How it's structured : Seeger believed "We can get drunk on music ", and thus his shows always involved crowds joining him on the choruses at least, if not all the verses. To raise the song in lyrics simple and direct was his passion. His words from the book say it best : "Once upon a time, wasn't singing a part of everyday life as much as talking, physical exercise, and religion? Our distant ancestors, wherever they were in this world, sang while pounding grain, paddling canoes, or walking long journeys. Can we begin to make our lives once more all of a piece...[for when] a crowd joins in on a chorus as though to raise the ceiling a few feet higher, they they also know there is hope for the world." Seeger believed that "the basic purpose of all art is to enlarge our opinion of other people." Not exactly what devotees of the Western canon might subscribe to, or their detractors, but Seeger lived and breathed and sang his heart out over such a belief. Thus from the get-go the Hellman/Desprez script finds Hellman entreating the crowd to sing along with him. And I did. With more gusto than timbre.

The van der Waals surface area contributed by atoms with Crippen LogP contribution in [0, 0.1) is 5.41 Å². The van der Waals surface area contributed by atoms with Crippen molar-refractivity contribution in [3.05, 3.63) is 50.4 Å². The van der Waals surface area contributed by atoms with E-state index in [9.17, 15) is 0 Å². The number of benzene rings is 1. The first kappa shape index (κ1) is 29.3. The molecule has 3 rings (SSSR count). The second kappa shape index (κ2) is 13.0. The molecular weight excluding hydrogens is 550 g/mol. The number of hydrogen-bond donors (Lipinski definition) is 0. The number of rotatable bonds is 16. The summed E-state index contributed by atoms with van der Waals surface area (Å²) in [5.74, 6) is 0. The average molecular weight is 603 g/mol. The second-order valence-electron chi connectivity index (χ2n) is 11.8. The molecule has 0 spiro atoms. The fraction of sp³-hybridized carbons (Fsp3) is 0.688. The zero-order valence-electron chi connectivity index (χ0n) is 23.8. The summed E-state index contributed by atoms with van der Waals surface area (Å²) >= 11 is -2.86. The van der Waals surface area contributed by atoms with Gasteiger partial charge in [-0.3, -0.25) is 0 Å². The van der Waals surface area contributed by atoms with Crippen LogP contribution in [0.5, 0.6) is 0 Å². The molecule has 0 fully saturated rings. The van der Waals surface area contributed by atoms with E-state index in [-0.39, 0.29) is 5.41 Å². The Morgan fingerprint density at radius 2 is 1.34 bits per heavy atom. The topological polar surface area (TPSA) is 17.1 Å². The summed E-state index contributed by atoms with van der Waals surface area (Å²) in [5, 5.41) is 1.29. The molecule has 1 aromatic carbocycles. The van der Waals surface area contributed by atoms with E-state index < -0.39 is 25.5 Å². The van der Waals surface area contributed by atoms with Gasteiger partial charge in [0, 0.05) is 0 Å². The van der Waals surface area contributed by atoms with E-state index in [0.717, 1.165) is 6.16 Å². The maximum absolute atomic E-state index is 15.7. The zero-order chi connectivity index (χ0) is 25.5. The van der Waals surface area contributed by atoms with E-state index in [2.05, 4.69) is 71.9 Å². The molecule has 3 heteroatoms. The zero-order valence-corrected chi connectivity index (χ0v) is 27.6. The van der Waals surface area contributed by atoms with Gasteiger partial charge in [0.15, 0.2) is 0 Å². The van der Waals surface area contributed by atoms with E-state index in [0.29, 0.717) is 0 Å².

I know Bob Seger, but who's Pete...?  Long before Bob's 1980's anthem "Against The Wind", Pete rolled out three of the most iconic folk/pop/protest songs ever recorded : "If I Had A Hammer", which was popularized by Peter, Paul and Mary. For the Kingston Trio "Where Have All The Flowers Gone" was a signature piece. And then my personal favourite -- adapted from The Bible's book of Ecclesiastes, 3:6  -- "Turn, Turn, Turn" made heroic in the early 70's by The Byrds. He also had a small-ish role in "Kisses Sweeter Than Wine" (covered by Jimmie Rodgers) : in that one Seeger focus'd his musical talents on the chorus. And then there's "We Shall Overcome", a hand-me-down Negro spiritual. It was Seeger who changed the original verb "will" to "shall" because he felt it was more "singable" and compelling. (Personal insight : Listening to all the storytelling in Seeger's songs tonight convinced me that my favourite 70's U.S. troubadour, Harry Chapin, not only mimic'd Seeger's style, he almost copied it directly for such ballads as "Midnight Watchman" and "Taxi".) No question, like Woody Guthrie and Lead Belly, Seeger was a player, majorly so, in mid-century U.S. folk music.